Art & Entertainment | Book Reviews | Education | Entertainment Video | Health | Lifestyle | Sport | Sport Video | Search

 

Local Art Finding Its Place In The Kiwi Psyche

NEWS RELEASE

14 June 2001

Local Art Finding Its Place In The Kiwi Psyche

For many people, the old masters will always be the ultimate in viewing art, but for a growing number of Aucklanders local artists are just fine thanks.

That appears to be the message according to the latest figures from the Auckland City Art Gallery, which has seen more than 214,000 people walk through its doors in the year to May - an increase of 125 per cent over the annual estimate.

Art Gallery Board chairperson, Councillor Gray Bartlett, says the recent impressive figures have been achieved featuring primarily local artists and exhibitions and they are a significant endorsement of the popularity of New Zealand artists.

“The success of the recent Marti Friedlander and Grahame Sydney exhibitions and the local content of the Bright Paradise exhibition suggests a growing maturity in New Zealanders’ appreciation of local artists,” said Councillor Bartlett.

“It’s heartening to see contemporary New Zealand exhibitions pulling in a growing number of new visitors, whom our research suggests may not have attended had there been a more traditional exhibition.

“There appears to be a growing realisation that - as in many walks of life - New Zealand artists are capable of producing outstanding contemporary art works that are striking a chord in our artistic nature.”

Councillor Bartlett said while Auckland City could take great pleasure in exposing New Zealand art and artists to a much greater number and a more diverse make-up of people attending the gallery, the city’s ability to do so was only possible because of the outstanding generosity of the gallery’s patrons and principal sponsors.

He said it was pleasing to recently hear a third party endorsement of the excellent spirit at the gallery and how this was being translated to a special experience for the visitor which had not previously been so evident.

Councillor Bartlett said the director had done an excellent job in managing the gallery and building a good team spirit, which had staff working positively and creatively towards bringing a diverse range of New Zealand art to the city.

ENDS

For further information, please contact:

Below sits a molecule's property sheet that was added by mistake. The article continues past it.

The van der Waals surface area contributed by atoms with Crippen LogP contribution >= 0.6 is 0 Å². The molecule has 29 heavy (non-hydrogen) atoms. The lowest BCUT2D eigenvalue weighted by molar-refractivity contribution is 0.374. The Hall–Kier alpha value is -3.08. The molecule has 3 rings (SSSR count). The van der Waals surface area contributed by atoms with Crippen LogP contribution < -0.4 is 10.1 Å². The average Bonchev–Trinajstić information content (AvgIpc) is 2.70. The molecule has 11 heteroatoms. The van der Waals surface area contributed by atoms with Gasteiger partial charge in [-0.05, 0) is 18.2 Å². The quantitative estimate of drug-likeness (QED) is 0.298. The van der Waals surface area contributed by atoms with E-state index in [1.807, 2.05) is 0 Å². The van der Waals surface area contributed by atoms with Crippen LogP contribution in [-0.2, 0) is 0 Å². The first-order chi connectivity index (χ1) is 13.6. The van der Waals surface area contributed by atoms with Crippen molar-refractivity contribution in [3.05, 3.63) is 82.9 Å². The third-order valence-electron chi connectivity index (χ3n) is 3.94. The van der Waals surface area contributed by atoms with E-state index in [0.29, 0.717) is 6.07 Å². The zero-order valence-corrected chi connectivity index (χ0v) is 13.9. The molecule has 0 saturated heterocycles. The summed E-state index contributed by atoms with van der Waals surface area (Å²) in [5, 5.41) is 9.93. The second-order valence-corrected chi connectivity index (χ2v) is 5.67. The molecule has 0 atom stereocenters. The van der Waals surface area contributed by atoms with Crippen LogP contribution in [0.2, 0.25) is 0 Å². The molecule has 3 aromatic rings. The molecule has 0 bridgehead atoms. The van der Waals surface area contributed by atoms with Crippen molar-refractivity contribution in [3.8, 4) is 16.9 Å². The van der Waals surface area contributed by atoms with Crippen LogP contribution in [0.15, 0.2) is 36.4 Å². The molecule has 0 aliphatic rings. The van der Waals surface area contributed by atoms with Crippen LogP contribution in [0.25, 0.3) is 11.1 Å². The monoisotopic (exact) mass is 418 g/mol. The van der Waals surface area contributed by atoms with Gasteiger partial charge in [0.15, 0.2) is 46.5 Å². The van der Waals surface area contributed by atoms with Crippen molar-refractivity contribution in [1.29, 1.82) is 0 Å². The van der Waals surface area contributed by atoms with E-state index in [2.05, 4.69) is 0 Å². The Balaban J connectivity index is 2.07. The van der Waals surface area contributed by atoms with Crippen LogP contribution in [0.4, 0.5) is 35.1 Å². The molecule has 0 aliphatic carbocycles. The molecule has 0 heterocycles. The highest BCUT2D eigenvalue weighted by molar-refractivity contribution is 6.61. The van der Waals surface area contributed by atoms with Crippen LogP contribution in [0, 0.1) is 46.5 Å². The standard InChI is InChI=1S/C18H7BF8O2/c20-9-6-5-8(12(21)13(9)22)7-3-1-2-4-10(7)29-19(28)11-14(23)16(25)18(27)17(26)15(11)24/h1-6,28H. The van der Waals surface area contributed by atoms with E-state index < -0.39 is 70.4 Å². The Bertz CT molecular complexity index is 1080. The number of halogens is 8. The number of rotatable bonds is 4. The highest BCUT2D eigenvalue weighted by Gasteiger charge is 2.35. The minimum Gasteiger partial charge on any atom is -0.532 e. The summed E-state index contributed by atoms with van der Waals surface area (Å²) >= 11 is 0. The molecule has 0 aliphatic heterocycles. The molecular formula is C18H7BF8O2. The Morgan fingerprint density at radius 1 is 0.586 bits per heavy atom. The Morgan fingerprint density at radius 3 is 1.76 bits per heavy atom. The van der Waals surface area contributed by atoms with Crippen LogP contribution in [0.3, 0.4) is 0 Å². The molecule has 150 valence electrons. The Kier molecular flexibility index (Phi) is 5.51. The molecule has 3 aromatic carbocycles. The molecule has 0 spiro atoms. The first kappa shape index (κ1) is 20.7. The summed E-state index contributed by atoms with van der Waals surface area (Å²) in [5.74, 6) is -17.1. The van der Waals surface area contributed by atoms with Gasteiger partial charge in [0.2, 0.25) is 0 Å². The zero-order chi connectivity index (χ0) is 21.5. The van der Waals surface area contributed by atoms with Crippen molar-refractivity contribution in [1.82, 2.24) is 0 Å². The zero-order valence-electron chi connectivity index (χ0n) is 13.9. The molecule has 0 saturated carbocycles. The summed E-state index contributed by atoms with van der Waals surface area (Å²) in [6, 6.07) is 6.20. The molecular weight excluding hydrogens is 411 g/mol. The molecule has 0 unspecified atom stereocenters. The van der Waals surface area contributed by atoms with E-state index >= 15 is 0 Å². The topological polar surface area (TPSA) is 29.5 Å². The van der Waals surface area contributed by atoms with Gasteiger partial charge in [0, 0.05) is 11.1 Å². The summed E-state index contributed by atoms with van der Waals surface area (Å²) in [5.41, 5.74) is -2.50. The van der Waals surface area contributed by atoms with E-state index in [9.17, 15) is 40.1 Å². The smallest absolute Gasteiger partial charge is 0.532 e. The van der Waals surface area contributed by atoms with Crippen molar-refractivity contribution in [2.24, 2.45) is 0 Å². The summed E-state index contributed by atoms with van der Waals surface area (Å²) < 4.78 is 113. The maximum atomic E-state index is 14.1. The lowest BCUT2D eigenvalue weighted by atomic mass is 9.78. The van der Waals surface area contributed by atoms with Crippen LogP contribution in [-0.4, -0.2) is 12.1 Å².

- Councillor Gray Bartlett, tel: 302 2070 or 025 959 936.


© Scoop Media

 
 
 
Culture Headlines | Health Headlines | Education Headlines

 

Reuben Moss' Property is Theft! & Kaitani at The Physics Room

Property is Theft! continues Moss’ interest in the contemporary urban environment as a space controlled by pulsing and unequal flows of capital and labour. Kaitani features work by the University of Canterbury Fijian Students Association and Kulimoe’anga Stone Maka. More>>


Handcrafted Form: Rare Treasures From Japan

This unique exhibition at Expressions Whirinaki represents 90 everyday objects made by contemporary Japanese artisans who employ various traditional craft techniques made in regional workshops. The works used in daily life are crafted from raw materials with techniques appropriate to bringing out the best of its medium, balancing ease of use with aesthetic appeal. More>>

Howard Davis Article: A Musical Axis - Brahms, Wagner, Sibelius

Brahms' warm and exquisitely subtle Symphony No. 3 in F major, Wagner's irrepressibly sentimental symphonic poem Siegfried Idyll, and Sibelius' chilling and immensely challenging Violin Concerto in D minor exemplify distinct stages of development in a tangled and convoluted series of skirmishes that came to define subsequent disputes about the nature of post-Romantic orchestral writing well into the following century. More>>

Scoop Review Of Books: A Pale Ghost Writer

Reviewed by Ruth Brassington, Richard Flanagan's new novel is about a novelist hastily ghost-writing the biography of a crook about to go to trial. The reader is kept on a cliff-edge, as the narrator tries to get blood out of his stone man. More>>

New Zealand Wars Commemoration: Witi Ihimaera's Sleeps Standing Moetū

The second of several articles to mark Rā Maumahara, remembering the New Zealand Land Wars. The first was a Q&A with Vincent O’Malley, author of The Great War for New Zealand: Waikato 1800–2000. More>>

ALSO:

 
 
 
 
 

LATEST HEADLINES

  • CULTURE
  • HEALTH
  • EDUCATION
 
 
  • Wellington
  • Christchurch
  • Auckland